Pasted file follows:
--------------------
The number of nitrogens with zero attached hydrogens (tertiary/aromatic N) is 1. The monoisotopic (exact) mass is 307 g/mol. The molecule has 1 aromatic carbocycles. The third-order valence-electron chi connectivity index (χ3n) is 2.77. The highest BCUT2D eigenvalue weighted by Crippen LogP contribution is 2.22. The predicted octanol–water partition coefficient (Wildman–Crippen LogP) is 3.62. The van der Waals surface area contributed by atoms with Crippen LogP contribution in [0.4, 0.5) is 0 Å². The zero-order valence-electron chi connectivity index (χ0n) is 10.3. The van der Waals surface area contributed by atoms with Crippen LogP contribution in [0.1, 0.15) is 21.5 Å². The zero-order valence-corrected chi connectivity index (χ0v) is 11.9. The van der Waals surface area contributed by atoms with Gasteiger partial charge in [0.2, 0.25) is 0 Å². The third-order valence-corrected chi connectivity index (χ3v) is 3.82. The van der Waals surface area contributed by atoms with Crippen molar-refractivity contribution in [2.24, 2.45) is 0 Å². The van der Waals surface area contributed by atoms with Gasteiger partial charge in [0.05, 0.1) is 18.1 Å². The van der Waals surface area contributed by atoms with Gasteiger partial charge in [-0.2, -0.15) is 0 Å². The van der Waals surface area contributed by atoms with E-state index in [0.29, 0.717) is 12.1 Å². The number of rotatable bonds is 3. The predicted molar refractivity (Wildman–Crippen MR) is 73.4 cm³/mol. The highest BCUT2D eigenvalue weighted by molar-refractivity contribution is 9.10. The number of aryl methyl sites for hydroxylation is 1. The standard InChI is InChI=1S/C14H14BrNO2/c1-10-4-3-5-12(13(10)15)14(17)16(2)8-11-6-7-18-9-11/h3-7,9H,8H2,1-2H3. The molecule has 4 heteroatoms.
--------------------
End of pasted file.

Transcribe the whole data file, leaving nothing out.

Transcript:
The number of nitrogens with zero attached hydrogens (tertiary/aromatic N) is 1. The monoisotopic (exact) mass is 307 g/mol. The molecule has 1 aromatic carbocycles. The third-order valence-electron chi connectivity index (χ3n) is 2.77. The highest BCUT2D eigenvalue weighted by Crippen LogP contribution is 2.22. The predicted octanol–water partition coefficient (Wildman–Crippen LogP) is 3.62. The van der Waals surface area contributed by atoms with Crippen LogP contribution in [0.4, 0.5) is 0 Å². The zero-order valence-electron chi connectivity index (χ0n) is 10.3. The van der Waals surface area contributed by atoms with Crippen LogP contribution in [0.1, 0.15) is 21.5 Å². The zero-order valence-corrected chi connectivity index (χ0v) is 11.9. The van der Waals surface area contributed by atoms with Gasteiger partial charge in [0.2, 0.25) is 0 Å². The third-order valence-corrected chi connectivity index (χ3v) is 3.82. The van der Waals surface area contributed by atoms with Crippen molar-refractivity contribution in [2.24, 2.45) is 0 Å². The van der Waals surface area contributed by atoms with Gasteiger partial charge in [0.05, 0.1) is 18.1 Å². The van der Waals surface area contributed by atoms with Gasteiger partial charge in [-0.2, -0.15) is 0 Å². The van der Waals surface area contributed by atoms with E-state index in [0.29, 0.717) is 12.1 Å². The number of rotatable bonds is 3. The predicted molar refractivity (Wildman–Crippen MR) is 73.4 cm³/mol. The highest BCUT2D eigenvalue weighted by molar-refractivity contribution is 9.10. The number of aryl methyl sites for hydroxylation is 1. The standard InChI is InChI=1S/C14H14BrNO2/c1-10-4-3-5-12(13(10)15)14(17)16(2)8-11-6-7-18-9-11/h3-7,9H,8H2,1-2H3. The molecule has 4 heteroatoms.